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Queen Bees and Drama Queens

The girl scowls at her friend and her voice is nearly a hiss as she whispers to avoid being overheard by the teacher … “If you sit with her, I won’t be your friend anymore!”

Her friend, a sweet-faced little girl with long brown hair, replies with a whimper. “But, but …”

I thought my five-year-old daughter would be able to avoid the petty girl games until at least junior high, but I witness the manipulative power plays in her kindergarten classroom every Friday morning that I volunteer. You can tell who has future queen bee drama queen potential just by spending an hour with a group of five and six-year-olds. Even though her teacher keeps me very busy with cutting or collating and stapling from a corner table, I can’t help but overhear the conversational undertow that the little girls get sucked into. The boys are more physical. They fidget and twiddle and pace and tap and pick and scratch. The girls seem to blow off steam through manipulation and mind games. Of course they have their physical habits, too: tossing of hair, batting of eyelashes, rolling of eyes, crossing of arms, and pouting. Oh the pouting! Do girls pout in the womb?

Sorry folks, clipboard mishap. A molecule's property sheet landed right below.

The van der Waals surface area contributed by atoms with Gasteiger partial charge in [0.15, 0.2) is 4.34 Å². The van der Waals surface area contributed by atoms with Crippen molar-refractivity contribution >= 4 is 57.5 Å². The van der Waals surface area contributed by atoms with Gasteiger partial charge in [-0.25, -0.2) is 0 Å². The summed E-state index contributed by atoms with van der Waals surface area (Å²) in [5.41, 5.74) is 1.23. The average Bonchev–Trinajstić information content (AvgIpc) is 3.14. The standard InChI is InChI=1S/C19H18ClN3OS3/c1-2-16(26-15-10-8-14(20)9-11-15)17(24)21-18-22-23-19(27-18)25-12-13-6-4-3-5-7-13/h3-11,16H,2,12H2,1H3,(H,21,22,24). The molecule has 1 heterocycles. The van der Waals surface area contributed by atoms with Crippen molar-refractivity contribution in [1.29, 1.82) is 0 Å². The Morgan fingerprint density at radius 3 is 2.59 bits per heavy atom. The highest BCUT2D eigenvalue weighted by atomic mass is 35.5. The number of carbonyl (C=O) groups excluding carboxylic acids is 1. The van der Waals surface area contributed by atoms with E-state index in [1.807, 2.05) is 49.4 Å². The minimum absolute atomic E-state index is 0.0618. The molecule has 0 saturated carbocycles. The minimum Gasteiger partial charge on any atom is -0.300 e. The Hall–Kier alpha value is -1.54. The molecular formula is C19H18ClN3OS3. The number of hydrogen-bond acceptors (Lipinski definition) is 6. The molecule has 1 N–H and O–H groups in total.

Children at my daughter’s elementary school who are eating with a guest (usually a parent) are allowed to invite one friend up on the stage in the cafeteria to eat with them. The boys seem to go about this all very diplomatically and with zero drama. They’re much more into their sandwiches and chocolate milk than political power plays destined to shape future friendships. For the queen bee girl in my daughter’s class it is nothing short of full drama and time to flaunt her power of manipulation over her friends. Thankfully, my little girl does not seem to be too deeply entrenched in the circle of girls, three in particular, that one second declare their undying devotion and friendship and the next second practically hiss their disdain, vowing to withdraw their friendship for an eternity. It’s exhausting, really.

On a recent Friday, my clever girl avoided the emotional crosshairs that invite such arguments by inviting a boy to eat lunch with us.

So do boys engage in this back and forth “I won’t be your friend any more?” Why are girls more prone to this type behavior? As parents, do we unwittingly encourage this kind of deal or no deal negotiating between girls? 

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